Sweden has signalled an end to its distinctive coronavirus strategy, proposing a spate of emergency legislation that moves the Scandinavian country closer to the rest of Europe in its efforts to combat the pandemic.
The government this week put forward an emergency law that paves the way for ministers to lock down large portions of society – a far cry from the ‘light touch’ approach favoured in the early months of the Covid-19 outbreak.
Face masks – which had previously been derided by Swedish health authorities as doing little to cut infection rates – will not be required in rush hour on public transport, and have been recommended for wider use.
Authorities also gave schools the option for pupils older than 13, a dramatic change from an initial strategy of eschewing formal lockdowns and keeping educational settings, bars and restaurants open.
The U-turn comes after mounting pressure on the country’s political touch to abandon its controversial coronavirus strategy – which has left Sweden with a significantly higher per capita death toll than its Nordic neighbours.
In his annual Christmas address last month, Sweden’s king – Carl XVI Gustaf – said the country had “failed”. “We have a large number who have died and that is terrible. It is something we all have to suffer with,” he said.
Support for the hands-off approach has fallen in recent months, as the country is buffeted by a deadly second wave of Covid-19 that the scientists leading the battle against the pandemic said would not arrive.
Anders Tegnell, the state epidemiologist, argued throughout spring and summer that Sweden would fare much better than Finland and Norway because of a higher level of herd immunity provided by the first wave.
However Sweden has reported more than 2,000 coronavirus deaths in the past month and 535 in the past eight days alone. Neighbouring Norway, on the other hand, has recorded just 465 deaths throughout the entire pandemic – albeit with half the population.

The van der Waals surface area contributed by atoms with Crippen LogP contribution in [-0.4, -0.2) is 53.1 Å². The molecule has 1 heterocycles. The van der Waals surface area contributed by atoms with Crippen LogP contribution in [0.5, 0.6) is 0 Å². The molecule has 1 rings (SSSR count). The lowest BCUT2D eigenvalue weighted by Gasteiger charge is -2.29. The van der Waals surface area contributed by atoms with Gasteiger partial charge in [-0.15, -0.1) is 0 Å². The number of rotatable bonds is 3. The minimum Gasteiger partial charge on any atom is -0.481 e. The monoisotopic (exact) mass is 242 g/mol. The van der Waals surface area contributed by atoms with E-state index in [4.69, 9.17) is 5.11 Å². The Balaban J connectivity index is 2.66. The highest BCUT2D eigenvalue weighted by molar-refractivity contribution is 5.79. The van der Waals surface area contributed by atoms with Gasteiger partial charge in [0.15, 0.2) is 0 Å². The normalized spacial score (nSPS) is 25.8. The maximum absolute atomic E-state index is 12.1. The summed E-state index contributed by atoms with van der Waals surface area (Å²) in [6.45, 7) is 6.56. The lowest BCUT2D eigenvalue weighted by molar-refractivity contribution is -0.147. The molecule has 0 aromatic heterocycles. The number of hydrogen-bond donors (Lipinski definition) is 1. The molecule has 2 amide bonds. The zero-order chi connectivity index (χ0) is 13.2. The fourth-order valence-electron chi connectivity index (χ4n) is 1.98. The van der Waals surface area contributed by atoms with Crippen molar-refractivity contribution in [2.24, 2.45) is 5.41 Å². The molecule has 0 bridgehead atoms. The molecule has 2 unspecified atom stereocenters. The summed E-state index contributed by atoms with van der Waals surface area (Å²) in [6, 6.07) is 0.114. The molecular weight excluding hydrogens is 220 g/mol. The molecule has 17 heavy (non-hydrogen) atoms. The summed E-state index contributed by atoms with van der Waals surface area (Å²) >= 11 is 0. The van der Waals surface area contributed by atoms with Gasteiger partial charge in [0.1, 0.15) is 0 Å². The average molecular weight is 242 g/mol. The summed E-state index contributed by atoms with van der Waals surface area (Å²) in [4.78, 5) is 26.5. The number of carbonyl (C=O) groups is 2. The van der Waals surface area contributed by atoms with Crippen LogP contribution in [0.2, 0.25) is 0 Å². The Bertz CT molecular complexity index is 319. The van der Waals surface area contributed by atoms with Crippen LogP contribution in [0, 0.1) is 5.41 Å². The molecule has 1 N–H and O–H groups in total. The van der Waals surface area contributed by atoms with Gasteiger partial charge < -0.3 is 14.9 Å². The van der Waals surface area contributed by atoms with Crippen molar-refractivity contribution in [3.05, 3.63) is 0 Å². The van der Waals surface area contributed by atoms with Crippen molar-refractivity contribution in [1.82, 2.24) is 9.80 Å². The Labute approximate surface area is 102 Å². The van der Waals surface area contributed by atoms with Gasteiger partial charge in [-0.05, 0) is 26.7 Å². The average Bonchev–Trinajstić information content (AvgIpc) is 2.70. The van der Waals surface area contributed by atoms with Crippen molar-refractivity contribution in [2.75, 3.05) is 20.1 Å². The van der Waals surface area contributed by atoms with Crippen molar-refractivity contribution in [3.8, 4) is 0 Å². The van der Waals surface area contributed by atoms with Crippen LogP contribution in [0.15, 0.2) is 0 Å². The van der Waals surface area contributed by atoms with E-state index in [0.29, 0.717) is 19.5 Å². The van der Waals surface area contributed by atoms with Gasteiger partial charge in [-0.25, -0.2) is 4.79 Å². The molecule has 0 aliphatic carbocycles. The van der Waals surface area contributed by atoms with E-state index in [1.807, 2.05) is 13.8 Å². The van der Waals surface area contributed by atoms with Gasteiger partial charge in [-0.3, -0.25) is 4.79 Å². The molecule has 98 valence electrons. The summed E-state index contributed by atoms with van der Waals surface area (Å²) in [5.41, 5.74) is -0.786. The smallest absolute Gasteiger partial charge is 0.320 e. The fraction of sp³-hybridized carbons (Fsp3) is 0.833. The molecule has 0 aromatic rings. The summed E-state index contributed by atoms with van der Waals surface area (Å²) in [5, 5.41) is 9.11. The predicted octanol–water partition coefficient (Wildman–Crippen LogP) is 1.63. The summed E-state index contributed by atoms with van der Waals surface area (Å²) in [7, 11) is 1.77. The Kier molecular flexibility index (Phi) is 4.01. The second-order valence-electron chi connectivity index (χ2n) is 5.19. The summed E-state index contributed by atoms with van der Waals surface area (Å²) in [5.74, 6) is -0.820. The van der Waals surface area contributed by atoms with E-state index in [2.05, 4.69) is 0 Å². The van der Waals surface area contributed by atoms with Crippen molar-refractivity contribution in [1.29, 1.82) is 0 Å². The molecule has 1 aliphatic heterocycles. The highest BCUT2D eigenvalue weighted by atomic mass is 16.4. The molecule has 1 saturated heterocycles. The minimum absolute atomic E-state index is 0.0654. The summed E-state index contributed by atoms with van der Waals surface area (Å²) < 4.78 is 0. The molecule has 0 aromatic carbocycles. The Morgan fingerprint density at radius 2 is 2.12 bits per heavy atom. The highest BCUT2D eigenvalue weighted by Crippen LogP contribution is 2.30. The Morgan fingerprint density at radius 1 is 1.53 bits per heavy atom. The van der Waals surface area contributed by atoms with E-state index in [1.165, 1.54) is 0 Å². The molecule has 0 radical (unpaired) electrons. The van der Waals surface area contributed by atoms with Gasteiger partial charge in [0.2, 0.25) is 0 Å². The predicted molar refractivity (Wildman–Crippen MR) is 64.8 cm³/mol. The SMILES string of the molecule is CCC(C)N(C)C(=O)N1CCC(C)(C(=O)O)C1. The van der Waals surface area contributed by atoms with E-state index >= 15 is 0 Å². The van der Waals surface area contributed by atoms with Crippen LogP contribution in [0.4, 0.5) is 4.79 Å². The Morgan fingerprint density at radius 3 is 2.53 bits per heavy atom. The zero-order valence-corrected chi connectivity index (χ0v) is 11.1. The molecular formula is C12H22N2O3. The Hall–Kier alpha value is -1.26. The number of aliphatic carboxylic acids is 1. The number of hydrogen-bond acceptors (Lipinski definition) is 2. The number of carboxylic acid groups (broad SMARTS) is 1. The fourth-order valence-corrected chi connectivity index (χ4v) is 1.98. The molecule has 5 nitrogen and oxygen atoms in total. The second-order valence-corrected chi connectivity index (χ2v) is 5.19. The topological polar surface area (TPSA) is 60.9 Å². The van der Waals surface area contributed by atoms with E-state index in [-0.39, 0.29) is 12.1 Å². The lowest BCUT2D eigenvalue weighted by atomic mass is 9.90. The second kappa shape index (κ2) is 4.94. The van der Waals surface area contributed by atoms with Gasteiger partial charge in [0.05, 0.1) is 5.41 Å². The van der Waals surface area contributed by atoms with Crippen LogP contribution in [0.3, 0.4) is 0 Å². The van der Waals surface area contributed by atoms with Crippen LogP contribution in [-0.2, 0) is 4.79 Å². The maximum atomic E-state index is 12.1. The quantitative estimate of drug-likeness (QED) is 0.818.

“[Countries who locked down] are likely to be more vulnerable to these kind of spikes,” Tegnell told the Financial Times in September. “Those kind of things will most likely be bigger when you don’t have a level of immunity the can sort of put the break on it.”
Rather than a wholesale abandoning of its initial position, Sweden has gradually shifted towards the type of policies embraced across the rest of Europe as the winter coronavirus wave has hit.
“We are doing more and more the same thing [as Europe],” Tegnell told the FT in December.
Public confidence in the government and key figures – including Tegnell – has plummeted after multiple reports of ministers, including Prime Minister Stefan Löfven who was spotted Christmas shopping, breaching regulations.
The head of the country’s civil contingencies agency was forced to resign this week after visiting his daughter in the Canary Islands over Christmas – despite his own agency warning against all unnecessary travel.